It was reported this week, that the Irish Minister of Foreign Affairs, Micheál Marti, will become the first Irish Minister to visit Cuba in an official capacity, according to the Irish Times.
Also the Cuban News Agency is reporting that Ecuador’s president, Rafael Correa, has once again called on the United States to remove the embargo against Cuba, in a congratulatory message on the island nation’s fiftieth anniversary of its Revolution.  That account of President Correa’s statement can be read here.
Barack Obama to relax Cuba travel rules; could seek major changes in U.S.-Cuba relations
The Sunday Telegraph, a British newspaper, quoted a Latin America adviser to President-elect Obama saying that the new administration will move “very quickly” after his inauguration on January 20 to make it easier for Cuban-Americans to visit and send money back to relatives in Cuba.
“Cubans will be less dependent on the state for money and they will have greater contact with their relatives in the U.S.  That can only aid understanding,” the adviser said.
The Telegraph reviewed Obama’s commitment from the 2008 presidential campaign to repeal restrictions on Cuban-Americans.  But it goes on to say “Cuban experts expect him to negotiate to end the five-decade-long economic embargo during his first term in exchange for Cuba releasing political prisoners.”  The full text of the article can be found here.
Other voices have reached a similar conclusion.  The Reuters news agency writes, “Five decades after Fidel Castro toppled a U.S.-backed dictator to take power in Cuba, the Cold War rivalry with Washington could be thawing as President-elect Barack Obama looks to ease sanctions against the communist-run island.”
This report cites Obama’s campaign pledge to loosen restrictions on Cuban-Americans, the changing political climate in Miami, and renewed activity among business interests to seek trade with Cuba, as the principal drivers for Obama to change the nation’s foreign policy as regards Cuba.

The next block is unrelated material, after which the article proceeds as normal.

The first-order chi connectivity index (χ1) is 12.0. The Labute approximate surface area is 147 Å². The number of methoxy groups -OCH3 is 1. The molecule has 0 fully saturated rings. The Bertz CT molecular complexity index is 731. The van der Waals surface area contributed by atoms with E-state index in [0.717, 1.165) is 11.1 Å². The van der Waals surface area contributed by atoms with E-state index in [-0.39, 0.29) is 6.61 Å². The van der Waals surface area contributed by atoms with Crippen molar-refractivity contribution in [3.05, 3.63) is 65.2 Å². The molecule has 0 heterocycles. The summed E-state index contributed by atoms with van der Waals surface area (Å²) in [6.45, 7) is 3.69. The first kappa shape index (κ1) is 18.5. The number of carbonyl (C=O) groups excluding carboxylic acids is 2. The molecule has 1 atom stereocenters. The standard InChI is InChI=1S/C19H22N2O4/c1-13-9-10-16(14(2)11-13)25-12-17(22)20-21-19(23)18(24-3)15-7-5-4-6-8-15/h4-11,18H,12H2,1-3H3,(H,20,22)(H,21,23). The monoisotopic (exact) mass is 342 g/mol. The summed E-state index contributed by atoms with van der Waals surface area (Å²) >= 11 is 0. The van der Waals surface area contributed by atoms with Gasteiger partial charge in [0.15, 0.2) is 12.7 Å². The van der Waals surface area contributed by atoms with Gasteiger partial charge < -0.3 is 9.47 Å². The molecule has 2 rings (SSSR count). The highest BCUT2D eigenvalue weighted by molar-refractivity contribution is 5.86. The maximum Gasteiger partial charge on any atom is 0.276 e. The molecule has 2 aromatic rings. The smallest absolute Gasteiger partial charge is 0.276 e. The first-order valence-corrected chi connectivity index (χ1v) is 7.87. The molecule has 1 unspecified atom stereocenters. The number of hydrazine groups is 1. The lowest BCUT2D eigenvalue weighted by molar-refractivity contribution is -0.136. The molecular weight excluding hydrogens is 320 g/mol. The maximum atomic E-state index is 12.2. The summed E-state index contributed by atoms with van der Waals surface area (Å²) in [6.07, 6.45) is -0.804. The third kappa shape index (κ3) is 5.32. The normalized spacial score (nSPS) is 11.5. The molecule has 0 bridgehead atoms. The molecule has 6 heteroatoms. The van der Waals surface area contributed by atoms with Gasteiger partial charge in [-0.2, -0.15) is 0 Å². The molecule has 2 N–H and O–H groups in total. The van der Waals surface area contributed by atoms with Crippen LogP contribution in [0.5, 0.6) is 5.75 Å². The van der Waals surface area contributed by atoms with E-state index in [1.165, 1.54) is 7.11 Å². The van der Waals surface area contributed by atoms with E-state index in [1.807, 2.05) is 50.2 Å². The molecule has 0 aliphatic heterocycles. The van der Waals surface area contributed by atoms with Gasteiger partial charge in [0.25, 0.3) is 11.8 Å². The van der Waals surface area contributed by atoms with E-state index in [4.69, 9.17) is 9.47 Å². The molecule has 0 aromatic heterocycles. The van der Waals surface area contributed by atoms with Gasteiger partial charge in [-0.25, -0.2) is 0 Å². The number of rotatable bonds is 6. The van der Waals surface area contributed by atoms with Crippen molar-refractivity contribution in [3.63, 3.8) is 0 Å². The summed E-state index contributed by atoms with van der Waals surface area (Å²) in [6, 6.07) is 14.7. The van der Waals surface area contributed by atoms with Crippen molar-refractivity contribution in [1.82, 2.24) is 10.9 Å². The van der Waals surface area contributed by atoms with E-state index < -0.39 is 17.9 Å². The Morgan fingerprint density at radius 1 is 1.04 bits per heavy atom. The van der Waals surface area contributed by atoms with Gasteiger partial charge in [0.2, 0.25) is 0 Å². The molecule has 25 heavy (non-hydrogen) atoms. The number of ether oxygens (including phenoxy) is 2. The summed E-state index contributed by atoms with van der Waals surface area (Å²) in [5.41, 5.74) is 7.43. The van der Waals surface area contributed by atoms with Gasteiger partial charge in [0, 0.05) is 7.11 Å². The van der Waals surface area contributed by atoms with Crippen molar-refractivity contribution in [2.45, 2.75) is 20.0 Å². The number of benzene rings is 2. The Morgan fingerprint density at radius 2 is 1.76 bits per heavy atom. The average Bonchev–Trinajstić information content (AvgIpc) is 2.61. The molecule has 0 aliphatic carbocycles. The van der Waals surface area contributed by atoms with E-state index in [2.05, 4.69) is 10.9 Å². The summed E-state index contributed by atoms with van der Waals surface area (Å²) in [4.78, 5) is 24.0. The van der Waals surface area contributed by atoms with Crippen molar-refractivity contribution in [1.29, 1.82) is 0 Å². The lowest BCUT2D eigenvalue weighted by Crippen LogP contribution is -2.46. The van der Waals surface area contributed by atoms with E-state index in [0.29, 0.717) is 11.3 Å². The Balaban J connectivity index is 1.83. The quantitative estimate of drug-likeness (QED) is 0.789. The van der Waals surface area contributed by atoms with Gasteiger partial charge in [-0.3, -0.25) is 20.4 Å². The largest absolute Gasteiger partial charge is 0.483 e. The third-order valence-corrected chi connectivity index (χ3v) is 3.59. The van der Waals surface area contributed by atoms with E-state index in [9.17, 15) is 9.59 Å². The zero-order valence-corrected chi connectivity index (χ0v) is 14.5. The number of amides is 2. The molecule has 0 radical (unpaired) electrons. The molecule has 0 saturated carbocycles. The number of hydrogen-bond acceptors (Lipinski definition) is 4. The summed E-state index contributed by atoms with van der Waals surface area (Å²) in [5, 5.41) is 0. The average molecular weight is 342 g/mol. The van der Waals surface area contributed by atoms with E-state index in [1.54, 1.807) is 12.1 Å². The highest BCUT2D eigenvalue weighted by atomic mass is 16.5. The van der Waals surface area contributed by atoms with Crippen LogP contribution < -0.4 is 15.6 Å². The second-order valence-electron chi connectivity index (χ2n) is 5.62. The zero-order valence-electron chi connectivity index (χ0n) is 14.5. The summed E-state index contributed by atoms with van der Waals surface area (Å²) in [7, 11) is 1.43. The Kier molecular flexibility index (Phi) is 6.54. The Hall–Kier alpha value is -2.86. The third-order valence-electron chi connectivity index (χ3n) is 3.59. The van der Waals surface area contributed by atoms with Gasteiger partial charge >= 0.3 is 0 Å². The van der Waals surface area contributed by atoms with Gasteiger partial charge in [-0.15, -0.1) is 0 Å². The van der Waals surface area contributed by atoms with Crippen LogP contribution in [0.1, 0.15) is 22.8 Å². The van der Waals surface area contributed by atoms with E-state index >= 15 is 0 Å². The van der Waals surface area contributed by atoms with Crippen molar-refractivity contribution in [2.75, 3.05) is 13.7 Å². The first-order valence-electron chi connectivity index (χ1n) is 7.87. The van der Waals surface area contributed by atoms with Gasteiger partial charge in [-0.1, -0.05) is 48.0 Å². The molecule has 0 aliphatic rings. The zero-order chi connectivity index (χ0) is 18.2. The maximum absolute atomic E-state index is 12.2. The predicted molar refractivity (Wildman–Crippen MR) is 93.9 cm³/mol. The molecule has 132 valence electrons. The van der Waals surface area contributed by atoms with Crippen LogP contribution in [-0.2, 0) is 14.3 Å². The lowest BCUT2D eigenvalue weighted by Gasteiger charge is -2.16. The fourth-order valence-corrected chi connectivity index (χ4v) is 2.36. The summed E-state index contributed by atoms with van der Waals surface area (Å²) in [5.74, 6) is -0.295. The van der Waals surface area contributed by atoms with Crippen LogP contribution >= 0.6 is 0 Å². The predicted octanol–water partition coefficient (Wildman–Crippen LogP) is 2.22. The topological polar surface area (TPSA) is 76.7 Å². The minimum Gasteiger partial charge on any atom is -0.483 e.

The full text of the article can be read here.
Christian Leaders send appeal to Obama on Cuba travel policy and the embargo
In a letter released on Christmas Day, eighteen leaders from Christian denominations in the United States have urged President-elect Obama to take sweeping steps to change U.S. policy toward Cuba.  While they cite the “severe restrictions on religious travel” that have hindered, and in some cases blocked, church denominations, mission agencies, and ecumenical organizations from engaging with their Christian brethren in Cuba, the church leaders asked for a comprehensive overhaul of U.S. policy including:
  • Lifting restrictions on religious travel
  • Liberally granting visas for U.S. travel to Cuban pastors and other religious leaders
  • Lifting the ban on travel for all Americans
  • Ending the U.S. embargo on Cuba
Leaders signed the letter from the following denominations and organizations: Church World Service, National Council of Churches, Alliance of Baptists, American Baptist Churches of the USA, Christian Church in the United States and Canada, Church of the Brethren, The Episcopal Church, Evangelical Lutheran Church of America, Mennonite Central Committee U.S., Presbyterian Church (USA), Progressive National Baptist Convention, Reformed Church in America, United Church of Christ, and United Methodist Church.